Late in Cincinnati’s third set of the weekend, the opening beat to “Split” shot from stage like a sonic cannonball. While always an adventure, the band had already played some extremely psychedelic renditions during the summer, making the first indoor “Split” all the more intriguing. As the band embarked into the nether, they wandered through a sublime melodic plane on their way to an abstract mind-fuck. Harnessing the very essence of the song, Phish upped the levels of this version with a gradual climb into the darkest realms of sonic sorcery. Completely overtaking The Crown with their psychedelic textures, all members of the band equally contributed to the symphonic cacophony. Growing into a “jaw-on-the-floor” moment, one could hardly believe the coherency in which Phish plowed through such precise, demonic music. Moving far out into an amorphous ball of sound and fury, a mind-popping moment occurred as the band slammed back “Split’s” natural groove without missing a beat. A high point of Cincinnati’s two nights, no first set pieces approached the levels of awe and terror induced by this piece.
“Undermind” 11.29 I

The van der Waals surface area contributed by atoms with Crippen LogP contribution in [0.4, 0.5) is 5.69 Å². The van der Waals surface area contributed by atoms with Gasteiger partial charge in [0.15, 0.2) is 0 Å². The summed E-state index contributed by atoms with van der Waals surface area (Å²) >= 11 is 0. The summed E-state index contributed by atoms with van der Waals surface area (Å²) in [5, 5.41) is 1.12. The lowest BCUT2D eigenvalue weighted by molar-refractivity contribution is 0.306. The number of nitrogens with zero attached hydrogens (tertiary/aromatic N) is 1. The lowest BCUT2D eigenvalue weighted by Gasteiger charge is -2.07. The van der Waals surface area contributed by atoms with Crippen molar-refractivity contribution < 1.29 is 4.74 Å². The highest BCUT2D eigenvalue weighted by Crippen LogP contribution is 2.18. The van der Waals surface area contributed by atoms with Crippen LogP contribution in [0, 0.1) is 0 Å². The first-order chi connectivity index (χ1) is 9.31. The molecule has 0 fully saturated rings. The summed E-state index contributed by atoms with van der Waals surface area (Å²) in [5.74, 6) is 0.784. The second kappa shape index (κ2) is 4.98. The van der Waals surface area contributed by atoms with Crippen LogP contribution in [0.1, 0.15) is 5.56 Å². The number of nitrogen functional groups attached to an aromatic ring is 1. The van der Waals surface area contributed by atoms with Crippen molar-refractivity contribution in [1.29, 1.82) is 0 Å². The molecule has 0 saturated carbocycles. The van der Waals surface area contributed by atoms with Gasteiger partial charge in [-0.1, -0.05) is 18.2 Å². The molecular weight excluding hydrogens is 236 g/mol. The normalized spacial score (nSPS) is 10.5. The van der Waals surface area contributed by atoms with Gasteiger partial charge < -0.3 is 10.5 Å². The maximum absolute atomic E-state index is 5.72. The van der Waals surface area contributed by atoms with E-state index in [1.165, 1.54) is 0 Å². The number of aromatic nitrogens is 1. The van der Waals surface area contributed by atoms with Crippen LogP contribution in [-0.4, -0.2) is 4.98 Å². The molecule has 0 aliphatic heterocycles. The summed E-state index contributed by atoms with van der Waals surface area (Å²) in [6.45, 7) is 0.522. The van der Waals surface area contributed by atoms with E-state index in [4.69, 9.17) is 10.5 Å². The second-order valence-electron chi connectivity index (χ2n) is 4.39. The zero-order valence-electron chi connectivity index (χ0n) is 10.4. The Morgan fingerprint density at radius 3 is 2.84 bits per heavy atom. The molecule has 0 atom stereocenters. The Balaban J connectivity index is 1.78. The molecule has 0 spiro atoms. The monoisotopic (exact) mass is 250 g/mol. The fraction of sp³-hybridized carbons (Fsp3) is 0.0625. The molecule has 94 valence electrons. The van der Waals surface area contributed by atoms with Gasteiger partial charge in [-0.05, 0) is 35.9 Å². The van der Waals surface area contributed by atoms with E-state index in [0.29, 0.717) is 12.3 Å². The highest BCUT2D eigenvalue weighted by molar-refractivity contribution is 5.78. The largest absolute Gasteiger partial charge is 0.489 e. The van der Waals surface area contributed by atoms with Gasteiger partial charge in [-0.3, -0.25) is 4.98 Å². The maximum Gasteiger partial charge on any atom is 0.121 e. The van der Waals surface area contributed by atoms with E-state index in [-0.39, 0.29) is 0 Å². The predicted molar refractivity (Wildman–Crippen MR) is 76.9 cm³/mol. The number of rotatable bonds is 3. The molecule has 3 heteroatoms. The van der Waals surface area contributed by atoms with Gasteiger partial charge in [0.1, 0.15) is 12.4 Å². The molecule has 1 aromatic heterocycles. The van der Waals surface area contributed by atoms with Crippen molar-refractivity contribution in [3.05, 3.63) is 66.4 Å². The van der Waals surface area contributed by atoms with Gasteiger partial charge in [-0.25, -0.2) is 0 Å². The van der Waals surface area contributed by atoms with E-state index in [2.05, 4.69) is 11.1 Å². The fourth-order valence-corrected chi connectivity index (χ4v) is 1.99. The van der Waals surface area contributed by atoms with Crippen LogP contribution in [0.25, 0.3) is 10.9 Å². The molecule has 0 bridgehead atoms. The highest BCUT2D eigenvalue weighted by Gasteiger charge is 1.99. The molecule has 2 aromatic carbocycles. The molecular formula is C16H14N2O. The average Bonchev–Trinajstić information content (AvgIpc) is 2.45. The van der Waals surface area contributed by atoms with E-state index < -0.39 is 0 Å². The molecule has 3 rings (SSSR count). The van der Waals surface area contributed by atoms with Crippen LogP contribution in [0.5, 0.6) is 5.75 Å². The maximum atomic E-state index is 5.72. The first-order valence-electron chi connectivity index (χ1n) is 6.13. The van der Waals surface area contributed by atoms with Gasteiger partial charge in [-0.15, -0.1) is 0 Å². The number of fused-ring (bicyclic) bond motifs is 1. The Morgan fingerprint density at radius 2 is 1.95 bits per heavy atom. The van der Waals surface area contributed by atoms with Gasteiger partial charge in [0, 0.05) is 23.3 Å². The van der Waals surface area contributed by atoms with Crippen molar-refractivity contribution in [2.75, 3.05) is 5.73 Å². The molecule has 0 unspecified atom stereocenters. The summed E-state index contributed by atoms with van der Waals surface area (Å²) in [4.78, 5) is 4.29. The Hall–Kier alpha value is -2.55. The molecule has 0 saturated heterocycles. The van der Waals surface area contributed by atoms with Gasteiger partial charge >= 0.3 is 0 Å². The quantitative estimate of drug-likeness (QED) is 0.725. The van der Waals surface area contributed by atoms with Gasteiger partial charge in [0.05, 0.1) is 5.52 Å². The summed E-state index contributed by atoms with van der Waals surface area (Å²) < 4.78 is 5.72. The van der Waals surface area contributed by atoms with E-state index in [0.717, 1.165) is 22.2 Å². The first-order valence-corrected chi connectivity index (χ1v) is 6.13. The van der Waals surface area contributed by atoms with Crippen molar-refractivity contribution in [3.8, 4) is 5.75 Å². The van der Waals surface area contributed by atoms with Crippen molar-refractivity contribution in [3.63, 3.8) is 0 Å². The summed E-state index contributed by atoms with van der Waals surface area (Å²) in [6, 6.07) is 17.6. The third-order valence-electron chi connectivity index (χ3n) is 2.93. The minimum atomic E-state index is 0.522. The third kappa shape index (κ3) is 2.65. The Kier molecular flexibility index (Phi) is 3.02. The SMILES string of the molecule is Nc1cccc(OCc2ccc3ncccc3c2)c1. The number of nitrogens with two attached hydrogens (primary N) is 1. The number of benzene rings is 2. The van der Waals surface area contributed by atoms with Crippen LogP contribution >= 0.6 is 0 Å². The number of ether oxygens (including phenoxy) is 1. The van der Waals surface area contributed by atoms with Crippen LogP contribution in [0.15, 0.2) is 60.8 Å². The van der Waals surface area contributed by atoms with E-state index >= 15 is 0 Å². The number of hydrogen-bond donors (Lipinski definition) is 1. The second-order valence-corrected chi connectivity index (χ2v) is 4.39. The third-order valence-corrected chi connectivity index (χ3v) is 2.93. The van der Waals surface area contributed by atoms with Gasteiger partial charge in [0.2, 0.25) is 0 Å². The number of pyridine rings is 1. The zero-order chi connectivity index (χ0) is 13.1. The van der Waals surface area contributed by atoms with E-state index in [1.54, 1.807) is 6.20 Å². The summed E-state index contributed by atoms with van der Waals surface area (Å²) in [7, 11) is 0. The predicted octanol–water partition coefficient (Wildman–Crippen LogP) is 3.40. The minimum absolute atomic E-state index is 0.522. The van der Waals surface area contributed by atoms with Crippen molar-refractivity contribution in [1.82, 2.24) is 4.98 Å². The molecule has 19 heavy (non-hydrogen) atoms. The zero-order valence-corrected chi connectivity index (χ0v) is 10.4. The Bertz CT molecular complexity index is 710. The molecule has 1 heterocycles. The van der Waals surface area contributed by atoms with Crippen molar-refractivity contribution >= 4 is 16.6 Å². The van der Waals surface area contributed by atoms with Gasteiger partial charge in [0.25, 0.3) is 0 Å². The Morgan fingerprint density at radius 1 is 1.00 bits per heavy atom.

In perhaps the most engaging first set of fall, Phish took “Undermind” off the shelf for the only time during fall tour. The song that lyrically fits the band’s current place in time so well always seems to provide a tasty nugget of rhythmic exploration. Dusted off in fine style, in the band’s highly-anticipated return to Cumberland County Civic Center, Phish took “Undermind” to new heights. Playing with increasingly effected tones throughout the piece, Mike and Trey engaged in a dynamic two-step, wrapping their melodies around each other like supple snakes. Page hopped on the clav, adding another layer of crunch to the jam, as Fishman held things together from down below. As their momentum built, Trey and Mike showcased their symbiotic chops in what quickly became a clear highlight to the night. Getting downright dirty, Mike, Trey, and Page formed a creative three-person aural brew that bubbled with all sorts of spicy, filtered effects. As the band climaxed the jam, splashing back into the chorus, the crowd responded with appreciative fervor at the virtuoso mini-experiment.